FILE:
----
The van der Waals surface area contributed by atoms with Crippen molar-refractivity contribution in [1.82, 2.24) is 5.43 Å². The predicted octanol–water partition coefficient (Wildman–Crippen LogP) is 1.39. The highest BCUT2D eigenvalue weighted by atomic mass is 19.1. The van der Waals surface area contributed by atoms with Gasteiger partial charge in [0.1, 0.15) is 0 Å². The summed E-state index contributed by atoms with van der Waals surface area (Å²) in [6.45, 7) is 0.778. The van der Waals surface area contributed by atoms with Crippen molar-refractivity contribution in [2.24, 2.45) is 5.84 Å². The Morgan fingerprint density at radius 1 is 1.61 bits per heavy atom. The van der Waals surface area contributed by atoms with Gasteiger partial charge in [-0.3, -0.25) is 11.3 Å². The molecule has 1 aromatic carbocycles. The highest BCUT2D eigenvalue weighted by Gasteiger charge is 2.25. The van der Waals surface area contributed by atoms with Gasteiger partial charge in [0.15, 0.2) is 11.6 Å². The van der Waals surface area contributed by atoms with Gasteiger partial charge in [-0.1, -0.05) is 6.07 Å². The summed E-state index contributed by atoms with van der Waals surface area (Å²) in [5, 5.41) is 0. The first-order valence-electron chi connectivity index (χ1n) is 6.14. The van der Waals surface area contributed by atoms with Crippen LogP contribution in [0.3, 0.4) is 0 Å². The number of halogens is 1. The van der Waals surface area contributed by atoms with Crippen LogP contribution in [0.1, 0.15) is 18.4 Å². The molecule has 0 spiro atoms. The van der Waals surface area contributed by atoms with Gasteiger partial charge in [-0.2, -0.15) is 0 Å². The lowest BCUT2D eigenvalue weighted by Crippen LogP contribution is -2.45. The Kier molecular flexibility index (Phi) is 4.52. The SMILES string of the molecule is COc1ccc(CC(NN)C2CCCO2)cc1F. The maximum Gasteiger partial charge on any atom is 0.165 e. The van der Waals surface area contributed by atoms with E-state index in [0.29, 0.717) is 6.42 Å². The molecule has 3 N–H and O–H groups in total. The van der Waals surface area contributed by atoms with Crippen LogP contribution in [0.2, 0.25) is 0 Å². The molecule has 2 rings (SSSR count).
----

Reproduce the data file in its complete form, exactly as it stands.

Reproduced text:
The van der Waals surface area contributed by atoms with Crippen molar-refractivity contribution in [1.82, 2.24) is 5.43 Å². The predicted octanol–water partition coefficient (Wildman–Crippen LogP) is 1.39. The highest BCUT2D eigenvalue weighted by atomic mass is 19.1. The van der Waals surface area contributed by atoms with Gasteiger partial charge in [0.1, 0.15) is 0 Å². The summed E-state index contributed by atoms with van der Waals surface area (Å²) in [6.45, 7) is 0.778. The van der Waals surface area contributed by atoms with Crippen molar-refractivity contribution in [2.24, 2.45) is 5.84 Å². The Morgan fingerprint density at radius 1 is 1.61 bits per heavy atom. The van der Waals surface area contributed by atoms with Gasteiger partial charge in [-0.3, -0.25) is 11.3 Å². The molecule has 1 aromatic carbocycles. The highest BCUT2D eigenvalue weighted by Gasteiger charge is 2.25. The van der Waals surface area contributed by atoms with Gasteiger partial charge in [0.15, 0.2) is 11.6 Å². The van der Waals surface area contributed by atoms with Gasteiger partial charge in [-0.1, -0.05) is 6.07 Å². The summed E-state index contributed by atoms with van der Waals surface area (Å²) in [5, 5.41) is 0. The first-order valence-electron chi connectivity index (χ1n) is 6.14. The van der Waals surface area contributed by atoms with Crippen LogP contribution in [0.3, 0.4) is 0 Å². The number of halogens is 1. The van der Waals surface area contributed by atoms with Crippen LogP contribution in [0.1, 0.15) is 18.4 Å². The molecule has 0 spiro atoms. The van der Waals surface area contributed by atoms with Gasteiger partial charge in [-0.2, -0.15) is 0 Å². The lowest BCUT2D eigenvalue weighted by Crippen LogP contribution is -2.45. The Kier molecular flexibility index (Phi) is 4.52. The SMILES string of the molecule is COc1ccc(CC(NN)C2CCCO2)cc1F. The maximum Gasteiger partial charge on any atom is 0.165 e. The van der Waals surface area contributed by atoms with E-state index in [0.29, 0.717) is 6.42 Å². The molecule has 3 N–H and O–H groups in total. The van der Waals surface area contributed by atoms with Crippen LogP contribution in [0.2, 0.25) is 0 Å². The molecule has 2 rings (SSSR count).